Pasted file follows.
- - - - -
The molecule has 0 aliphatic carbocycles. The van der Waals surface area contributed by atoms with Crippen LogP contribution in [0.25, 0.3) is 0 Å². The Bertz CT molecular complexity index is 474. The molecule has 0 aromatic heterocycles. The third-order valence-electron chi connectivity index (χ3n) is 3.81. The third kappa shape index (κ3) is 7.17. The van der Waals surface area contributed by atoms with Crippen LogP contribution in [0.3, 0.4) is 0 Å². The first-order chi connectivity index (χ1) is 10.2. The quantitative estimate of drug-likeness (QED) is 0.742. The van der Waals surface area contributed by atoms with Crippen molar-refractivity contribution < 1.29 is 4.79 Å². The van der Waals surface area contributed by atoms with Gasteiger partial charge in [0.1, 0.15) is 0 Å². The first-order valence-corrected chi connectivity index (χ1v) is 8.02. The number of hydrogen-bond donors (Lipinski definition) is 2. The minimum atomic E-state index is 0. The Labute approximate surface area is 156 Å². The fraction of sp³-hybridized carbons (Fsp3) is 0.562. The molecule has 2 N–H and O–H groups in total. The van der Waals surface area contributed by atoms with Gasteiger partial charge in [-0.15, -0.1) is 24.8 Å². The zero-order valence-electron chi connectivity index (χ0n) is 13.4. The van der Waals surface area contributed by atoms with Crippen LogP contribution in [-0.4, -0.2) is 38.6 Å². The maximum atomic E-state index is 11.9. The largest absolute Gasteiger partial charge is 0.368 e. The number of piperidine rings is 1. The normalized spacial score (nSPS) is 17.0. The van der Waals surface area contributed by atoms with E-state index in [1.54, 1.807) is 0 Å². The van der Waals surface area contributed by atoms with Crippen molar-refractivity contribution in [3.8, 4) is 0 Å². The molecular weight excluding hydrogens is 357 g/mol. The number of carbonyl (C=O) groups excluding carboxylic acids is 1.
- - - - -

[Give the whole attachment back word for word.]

The molecule has 0 aliphatic carbocycles. The van der Waals surface area contributed by atoms with Crippen LogP contribution in [0.25, 0.3) is 0 Å². The Bertz CT molecular complexity index is 474. The molecule has 0 aromatic heterocycles. The third-order valence-electron chi connectivity index (χ3n) is 3.81. The third kappa shape index (κ3) is 7.17. The van der Waals surface area contributed by atoms with Crippen LogP contribution in [0.3, 0.4) is 0 Å². The first-order chi connectivity index (χ1) is 10.2. The quantitative estimate of drug-likeness (QED) is 0.742. The van der Waals surface area contributed by atoms with Crippen molar-refractivity contribution < 1.29 is 4.79 Å². The van der Waals surface area contributed by atoms with Gasteiger partial charge in [0.1, 0.15) is 0 Å². The first-order valence-corrected chi connectivity index (χ1v) is 8.02. The number of hydrogen-bond donors (Lipinski definition) is 2. The minimum atomic E-state index is 0. The Labute approximate surface area is 156 Å². The fraction of sp³-hybridized carbons (Fsp3) is 0.562. The molecule has 2 N–H and O–H groups in total. The van der Waals surface area contributed by atoms with Gasteiger partial charge in [-0.15, -0.1) is 24.8 Å². The zero-order valence-electron chi connectivity index (χ0n) is 13.4. The van der Waals surface area contributed by atoms with Crippen LogP contribution in [-0.4, -0.2) is 38.6 Å². The maximum atomic E-state index is 11.9. The largest absolute Gasteiger partial charge is 0.368 e. The number of piperidine rings is 1. The normalized spacial score (nSPS) is 17.0. The van der Waals surface area contributed by atoms with E-state index in [1.54, 1.807) is 0 Å². The van der Waals surface area contributed by atoms with Crippen molar-refractivity contribution in [3.8, 4) is 0 Å². The molecular weight excluding hydrogens is 357 g/mol. The number of carbonyl (C=O) groups excluding carboxylic acids is 1.